The Washington Post

No, the House isn’t in play. Not even close.

House Minority Leader Nancy Pelosi predicted that Democrats could pick up as many as 25 seats this fall, a gain that would hand her side control of the chamber for the first time since 2010.  "I feel very certain that we will win the 17 seats we need," she told WaPo's Ed O'Keefe in an interview published Wednesday morning.  “We’re playing in about 70 districts; 25 is my goal — I would like that,” she added.

That is so not going to happen.

Now, I understand why Pelosi said what she said.  If, as the chief fundraiser for and public face of House Democrats, Pelosi told Ed "Look, it's just not happening for us this year", there would be a general freakout in the political world and the fundraising spigot that she has, amazingly, kept flowing over the past 18 months would dry up. Pelosi was doing her job.

But, there is simply no evidence that the House is in play this fall -- or even close.

Start with the election models.  Election Lab, WaPo's version, gives Republicans more than a 99 percent chance of keeping control of the House. Wrote John Sides, one of the three political scientists who oversee the model about the "battle" for the House:

Our model currently estimates that the Democrats will win 193 seats, down slightly from the 201 they controlled after the 2012 election and the 199 they currently control, given existing vacancies. We expect to update this forecast with additional data about the candidates once the primaries are over, and with polling data as well. But, given how strong the Republicans’ position is, we would be surprised if any new information significantly altered the strong odds of continued Republican control.

Then move to the non-partisan political handicappers.

Charlie Cook and his Cook Political Report rate 73 seats as competitive -- 39 held by Democrats, 34 controlled by Republicans. Of the 13 most competitive contests, which Cook ranks a true "toss ups", 11 are Democratic held while just two are in Republican hands. (Both parties have two pickups close to in the bag, according to Cook. That's California's 31st and New York's 11th for Democrats and Utah's 4th and North Carolina's 7th for Republicans.)

Stu Rothenberg and Nathan Gonzales at the Rothenberg Political Report have a far smaller playing field of competitive seats -- 50 total -- but the story is the same.  Twenty four of those seats are held by Democrats, 26 are held by Republicans. Of the six "pure toss ups", four are Democratic seats, two are Republicans ones.  There are five Democratic seats in Rothenberg's "toss up/tilt Democratic" column and five Republican seats in his "toss up/tilt Republican" one.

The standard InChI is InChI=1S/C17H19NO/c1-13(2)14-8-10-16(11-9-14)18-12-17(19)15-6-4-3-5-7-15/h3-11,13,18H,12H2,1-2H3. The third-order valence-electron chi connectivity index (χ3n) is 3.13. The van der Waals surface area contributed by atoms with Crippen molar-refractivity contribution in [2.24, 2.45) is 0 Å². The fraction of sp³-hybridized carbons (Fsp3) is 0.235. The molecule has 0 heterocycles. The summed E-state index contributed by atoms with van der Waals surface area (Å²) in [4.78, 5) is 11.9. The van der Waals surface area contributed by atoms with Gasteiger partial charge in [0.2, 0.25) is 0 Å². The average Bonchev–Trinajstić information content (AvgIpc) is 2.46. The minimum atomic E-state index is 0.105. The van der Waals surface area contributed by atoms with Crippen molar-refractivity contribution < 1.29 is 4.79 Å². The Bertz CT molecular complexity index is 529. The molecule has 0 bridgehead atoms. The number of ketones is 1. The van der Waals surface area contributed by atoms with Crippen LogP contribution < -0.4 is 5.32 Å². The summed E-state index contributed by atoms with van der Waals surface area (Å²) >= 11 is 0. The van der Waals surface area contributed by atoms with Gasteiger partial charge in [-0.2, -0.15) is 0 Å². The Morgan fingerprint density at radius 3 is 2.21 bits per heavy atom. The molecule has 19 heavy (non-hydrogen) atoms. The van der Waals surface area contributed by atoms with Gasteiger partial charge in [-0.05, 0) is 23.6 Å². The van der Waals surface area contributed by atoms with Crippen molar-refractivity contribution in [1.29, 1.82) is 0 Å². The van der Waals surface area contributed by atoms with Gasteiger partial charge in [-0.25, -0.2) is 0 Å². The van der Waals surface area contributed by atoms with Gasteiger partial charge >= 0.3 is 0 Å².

Do the math. To net 17 seats, Democrats would need to hold all eleven of their own seats rated as toss ups by Cook, win the two Republican toss ups and then win 15 out of the 16 seats Cook ranks as "lean Republican". To get to 25 seats, Democrats would need to win every tossup and lean Republican race in Cook's rankings and also win seven of the 16 seats he ranks as "likely Republican".

In a wave year like Democrats enjoyed in 2006 and, to a lesser extent, 2008, those sorts of sweeping gains are within the realm of the possible. In this year, with an unpopular Democratic president in the White House, describing such a Democratic sweep as a long shot gives long shots a bad name.

David Wasserman, the House analyst for Cook, has written that Democrats need a "game-changer to help them gain any House seats whatsoever this fall." Wrote Rothenberg in a recent column:

An uptick in optimism resulting from good economic news could help save a couple (or even a handful) of House seats for Democrats, or it could merely improve the prospects of all incumbents, regardless of party. In any case, it wouldn’t come close to putting the House of Representatives in play in November.

Pelosi is saying what she needs to say. But that doesn't make it true. Control of the House is not at stake in this election. The more relevant question is whether Republican can gain seats and, if so, how many.  Republicans currently hold 234 seats, meaning they would need a nine-seat gain to eclipse the 242 they held in the wake of the 2010 wave election. If they controlled 243 seats heading into the 114th Congress, it would be the largest number of seats the GOP had held since 1946 (the 80th Congress) when they had 246.

Chris Cillizza writes “The Fix,” a politics blog for the Washington Post. He also covers the White House.

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